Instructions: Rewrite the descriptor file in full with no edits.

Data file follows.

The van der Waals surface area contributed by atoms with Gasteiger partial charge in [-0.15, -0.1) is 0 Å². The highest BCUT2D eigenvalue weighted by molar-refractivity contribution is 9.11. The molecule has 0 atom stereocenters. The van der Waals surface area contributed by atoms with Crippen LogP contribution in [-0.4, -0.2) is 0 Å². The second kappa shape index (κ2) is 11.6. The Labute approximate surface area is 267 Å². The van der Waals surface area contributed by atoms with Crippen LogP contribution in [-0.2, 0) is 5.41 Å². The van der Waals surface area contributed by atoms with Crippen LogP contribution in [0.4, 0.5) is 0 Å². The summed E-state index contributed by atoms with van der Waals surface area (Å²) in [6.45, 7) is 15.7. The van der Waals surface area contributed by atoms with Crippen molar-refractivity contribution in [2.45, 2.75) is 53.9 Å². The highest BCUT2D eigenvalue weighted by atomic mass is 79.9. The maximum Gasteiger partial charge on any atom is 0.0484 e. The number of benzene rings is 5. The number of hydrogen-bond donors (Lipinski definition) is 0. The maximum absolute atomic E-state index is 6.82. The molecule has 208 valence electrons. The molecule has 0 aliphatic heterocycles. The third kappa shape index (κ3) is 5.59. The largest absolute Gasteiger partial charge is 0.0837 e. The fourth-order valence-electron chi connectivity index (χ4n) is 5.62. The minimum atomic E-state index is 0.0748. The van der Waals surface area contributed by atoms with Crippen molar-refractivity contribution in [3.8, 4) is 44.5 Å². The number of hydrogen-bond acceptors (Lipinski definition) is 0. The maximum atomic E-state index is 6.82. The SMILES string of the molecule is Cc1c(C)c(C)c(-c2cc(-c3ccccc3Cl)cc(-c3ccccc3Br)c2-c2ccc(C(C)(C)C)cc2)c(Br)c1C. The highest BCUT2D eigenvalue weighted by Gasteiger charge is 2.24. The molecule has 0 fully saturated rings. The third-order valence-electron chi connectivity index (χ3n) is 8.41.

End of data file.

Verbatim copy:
The van der Waals surface area contributed by atoms with Gasteiger partial charge in [-0.15, -0.1) is 0 Å². The highest BCUT2D eigenvalue weighted by molar-refractivity contribution is 9.11. The molecule has 0 atom stereocenters. The van der Waals surface area contributed by atoms with Crippen LogP contribution in [-0.4, -0.2) is 0 Å². The second kappa shape index (κ2) is 11.6. The Labute approximate surface area is 267 Å². The van der Waals surface area contributed by atoms with Crippen LogP contribution in [-0.2, 0) is 5.41 Å². The van der Waals surface area contributed by atoms with Crippen LogP contribution in [0.4, 0.5) is 0 Å². The summed E-state index contributed by atoms with van der Waals surface area (Å²) in [6.45, 7) is 15.7. The van der Waals surface area contributed by atoms with Crippen molar-refractivity contribution in [2.45, 2.75) is 53.9 Å². The highest BCUT2D eigenvalue weighted by atomic mass is 79.9. The maximum Gasteiger partial charge on any atom is 0.0484 e. The number of benzene rings is 5. The number of hydrogen-bond donors (Lipinski definition) is 0. The maximum absolute atomic E-state index is 6.82. The molecule has 208 valence electrons. The molecule has 0 aliphatic heterocycles. The third kappa shape index (κ3) is 5.59. The largest absolute Gasteiger partial charge is 0.0837 e. The fourth-order valence-electron chi connectivity index (χ4n) is 5.62. The minimum atomic E-state index is 0.0748. The van der Waals surface area contributed by atoms with Crippen molar-refractivity contribution in [3.8, 4) is 44.5 Å². The number of hydrogen-bond acceptors (Lipinski definition) is 0. The maximum atomic E-state index is 6.82. The SMILES string of the molecule is Cc1c(C)c(C)c(-c2cc(-c3ccccc3Cl)cc(-c3ccccc3Br)c2-c2ccc(C(C)(C)C)cc2)c(Br)c1C. The highest BCUT2D eigenvalue weighted by Gasteiger charge is 2.24. The molecule has 0 fully saturated rings. The third-order valence-electron chi connectivity index (χ3n) is 8.41.